Considering all the above, the Complainant requests from the Panel to order that the disputed domain name be transferred to the Complainant.
The Respondent did not reply to the Complainant’s contentions.
6. Discussion and Findings
A. Identical or Confusingly Similar
The disputed domain name <mirova-gestion.com> wholly incorporates the Complainant’s trademarks MIROVA, which, as it has been long established by previous UDRP panels, may be sufficient to determine that a disputed domain name is identical or confusingly similar to the Complainant’s trademarks.
In addition, the trademark MIROVA is placed in leading position and it is clear that the inclusion of an additional term as “gestion”, meaning “management” in French, does not prevent the disputed domain name from being identical or confusingly similar to the Complainant’s trademark (See section 1.8 of the WIPO Overview of WIPO Panel Views on Selected UDRP Questions, Third Edition (WIPO Overview 3.0)).
Finally, it is well established that the addition of the gTLD “.com” should be disregarded when assessing similarity as it is a standard registration requirement (See section 1.11, WIPO Overview 3.0, SAP SE v. Mohammed Aziz Sheikh, Sapteq Global Consulting Services, WIPO Case No. D2015-0565).
Thus, the Panel finds that the disputed domain name is confusingly similar to the Complainant’s trademarks.
The Panel finds that the requirement of paragraph 4(a)(i) of the Policy is met.
B. Rights or Legitimate Interests
On the basis of the evidence and arguments submitted, the Panel considers that the Complainant has successfully established the Respondent is not commonly known under the disputed domain name, nor does it own registered rights on the disputed domain name or has been authorized by the Complainant to use the prior trademarks in any way.
However, the Respondent did not provide any Response or evidence in this administrative proceeding.
The Panel considers that if the Respondent had rights or legitimate interests in respect with the disputed domain name, the Respondent would have probably produced its arguments.
On the basis of the foregoing, the Panel considers that none of the circumstances of rights or legitimate interests envisaged by paragraph 4(c) of the Policy apply, and that the Complainant has satisfied the requirements of the second element under the Policy.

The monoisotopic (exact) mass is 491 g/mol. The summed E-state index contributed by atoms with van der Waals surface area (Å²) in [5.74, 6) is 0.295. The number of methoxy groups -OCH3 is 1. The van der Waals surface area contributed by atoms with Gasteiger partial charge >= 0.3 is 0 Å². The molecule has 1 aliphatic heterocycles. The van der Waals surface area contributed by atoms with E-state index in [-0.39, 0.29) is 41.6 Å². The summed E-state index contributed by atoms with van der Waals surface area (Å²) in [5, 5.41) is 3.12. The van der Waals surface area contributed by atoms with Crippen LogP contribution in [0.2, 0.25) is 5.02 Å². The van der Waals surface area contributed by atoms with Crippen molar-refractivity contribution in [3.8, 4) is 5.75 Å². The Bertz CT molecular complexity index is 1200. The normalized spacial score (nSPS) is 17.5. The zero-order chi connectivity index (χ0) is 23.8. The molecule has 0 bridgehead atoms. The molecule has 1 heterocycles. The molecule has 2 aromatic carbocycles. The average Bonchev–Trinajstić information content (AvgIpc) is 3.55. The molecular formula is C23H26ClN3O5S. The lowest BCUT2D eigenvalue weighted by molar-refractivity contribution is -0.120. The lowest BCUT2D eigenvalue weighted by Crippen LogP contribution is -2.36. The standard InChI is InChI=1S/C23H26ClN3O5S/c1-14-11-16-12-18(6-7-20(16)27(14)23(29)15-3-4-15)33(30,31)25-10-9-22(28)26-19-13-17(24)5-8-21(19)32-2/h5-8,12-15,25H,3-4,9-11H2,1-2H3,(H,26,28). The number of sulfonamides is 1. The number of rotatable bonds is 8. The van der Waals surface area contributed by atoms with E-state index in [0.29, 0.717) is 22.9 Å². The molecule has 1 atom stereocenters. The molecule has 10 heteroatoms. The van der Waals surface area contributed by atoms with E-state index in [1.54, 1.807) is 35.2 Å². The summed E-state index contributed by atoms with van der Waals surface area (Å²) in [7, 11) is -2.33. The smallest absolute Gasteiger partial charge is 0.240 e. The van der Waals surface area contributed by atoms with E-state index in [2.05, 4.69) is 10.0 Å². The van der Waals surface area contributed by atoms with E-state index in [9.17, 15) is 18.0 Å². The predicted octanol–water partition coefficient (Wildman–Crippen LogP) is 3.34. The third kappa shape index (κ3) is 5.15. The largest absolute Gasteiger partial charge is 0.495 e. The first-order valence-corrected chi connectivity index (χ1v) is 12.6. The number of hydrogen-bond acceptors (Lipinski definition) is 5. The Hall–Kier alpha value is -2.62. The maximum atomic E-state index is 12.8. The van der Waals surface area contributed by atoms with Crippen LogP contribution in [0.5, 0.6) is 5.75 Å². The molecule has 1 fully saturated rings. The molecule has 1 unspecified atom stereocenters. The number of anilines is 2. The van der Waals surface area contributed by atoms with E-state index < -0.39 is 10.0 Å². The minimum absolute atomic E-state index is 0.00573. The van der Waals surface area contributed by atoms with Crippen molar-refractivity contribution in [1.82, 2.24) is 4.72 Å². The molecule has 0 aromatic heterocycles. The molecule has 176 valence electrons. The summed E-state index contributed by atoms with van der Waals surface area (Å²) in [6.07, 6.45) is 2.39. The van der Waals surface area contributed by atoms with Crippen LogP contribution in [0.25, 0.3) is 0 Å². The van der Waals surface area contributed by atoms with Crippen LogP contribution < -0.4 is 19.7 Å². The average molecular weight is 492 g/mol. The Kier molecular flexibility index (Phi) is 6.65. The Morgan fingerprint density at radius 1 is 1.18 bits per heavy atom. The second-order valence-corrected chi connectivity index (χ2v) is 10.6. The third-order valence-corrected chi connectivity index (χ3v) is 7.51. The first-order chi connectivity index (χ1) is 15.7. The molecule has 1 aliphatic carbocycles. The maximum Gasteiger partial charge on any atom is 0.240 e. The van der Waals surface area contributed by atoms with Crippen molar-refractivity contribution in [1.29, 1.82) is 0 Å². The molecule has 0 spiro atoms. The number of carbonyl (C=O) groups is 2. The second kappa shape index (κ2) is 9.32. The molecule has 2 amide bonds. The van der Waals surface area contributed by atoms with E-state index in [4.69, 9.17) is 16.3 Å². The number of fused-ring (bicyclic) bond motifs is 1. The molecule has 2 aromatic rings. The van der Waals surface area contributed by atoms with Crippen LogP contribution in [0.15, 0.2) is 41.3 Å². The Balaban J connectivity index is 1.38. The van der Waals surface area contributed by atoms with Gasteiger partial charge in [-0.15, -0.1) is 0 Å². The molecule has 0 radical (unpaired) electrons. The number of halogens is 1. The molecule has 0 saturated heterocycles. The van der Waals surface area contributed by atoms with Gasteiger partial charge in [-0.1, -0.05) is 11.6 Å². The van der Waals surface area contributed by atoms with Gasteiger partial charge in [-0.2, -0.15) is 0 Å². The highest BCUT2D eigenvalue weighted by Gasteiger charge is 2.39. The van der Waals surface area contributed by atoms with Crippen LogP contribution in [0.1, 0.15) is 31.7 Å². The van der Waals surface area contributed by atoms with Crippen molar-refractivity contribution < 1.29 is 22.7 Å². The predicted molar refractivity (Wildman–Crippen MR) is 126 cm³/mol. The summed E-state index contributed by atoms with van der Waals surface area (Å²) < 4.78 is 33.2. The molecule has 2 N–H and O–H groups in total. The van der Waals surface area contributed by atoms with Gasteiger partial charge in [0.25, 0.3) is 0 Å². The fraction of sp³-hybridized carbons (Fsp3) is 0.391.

C. Registered and Used in Bad Faith
With regards to the registration of the disputed domain name, the Panel finds that at the time of the registration of the disputed domain name, the Respondent knew or should have been aware of the existence of the Complainant’s trademarks and activities. Indeed, given the fact that the Complainant’s trademarks are well-known in the financial sector and highly distinctive, the Respondent cannot credibly claim to have been unaware of the existence of the previous trademarks.
In addition, the fact that, when registering the disputed domain name, the Respondent employed a privacy service in order to hide its identity is also an indication of bad faith.
The Panel hence finds that the disputed domain name was registered in bad faith.
As to use of the disputed domain name in bad faith, the disputed domain name is inactive and links to an “error page”. In this regard, section 3.3 of the WIPO Overview 3.0 provides: “From the inception of the UDRP, panelists have found that the non-use of a domain name (including a blank or ‘coming soon’ page) would not prevent a finding of bad faith under the doctrine of passive holding”.
The Panel has hence reviewed all elements of this case, and attaches particular relevance to the following elements to assert use in bad faith:
Firstly, the Panel notes that when it registered the disputed domain name, the Respondent used a privacy service, which may constitute a factor indicating bad faith (see section 3.6, WIPO Overview 3.0).
In addition, the disputed domain name incorporates the Complainant’s distinctive and well-known trademark in its entirety, to which is added the descriptive term “gestion”, belonging in French to the financial vocabulary, which together creates a likelihood of confusion with the Complainant’s mark.
Finally, the Complainant has provided clear evidence that the Respondent has set up MX Records for the disputed domain name. This means that the disputed domain name may currently be used or could be used or has been used in the past for email communication and in particular fraudulent emails such as messages containing spam or used for phishing attempts. Considering the Complainant’s financial activities, the Panel deems that there is a high risk that the disputed domain name may be used for such fraudulent activities which suggests bad faith (see MIROVA v. Redacted for Privacy / Tod Francis, Francis Trucking Inc. WIPO Case No. D2020-2148).
Therefore, the Panel finds that the requirement of registration and use in bad faith is satisfied, according to the Policy, paragraph 4(a)(iii).
For the foregoing reasons, in accordance with paragraphs 4(i) of the Policy and 15 of the Rules, the Panel orders that the disputed domain name <mirova-gestion.com> be transferred to the Complainant.
Date: July 9, 2021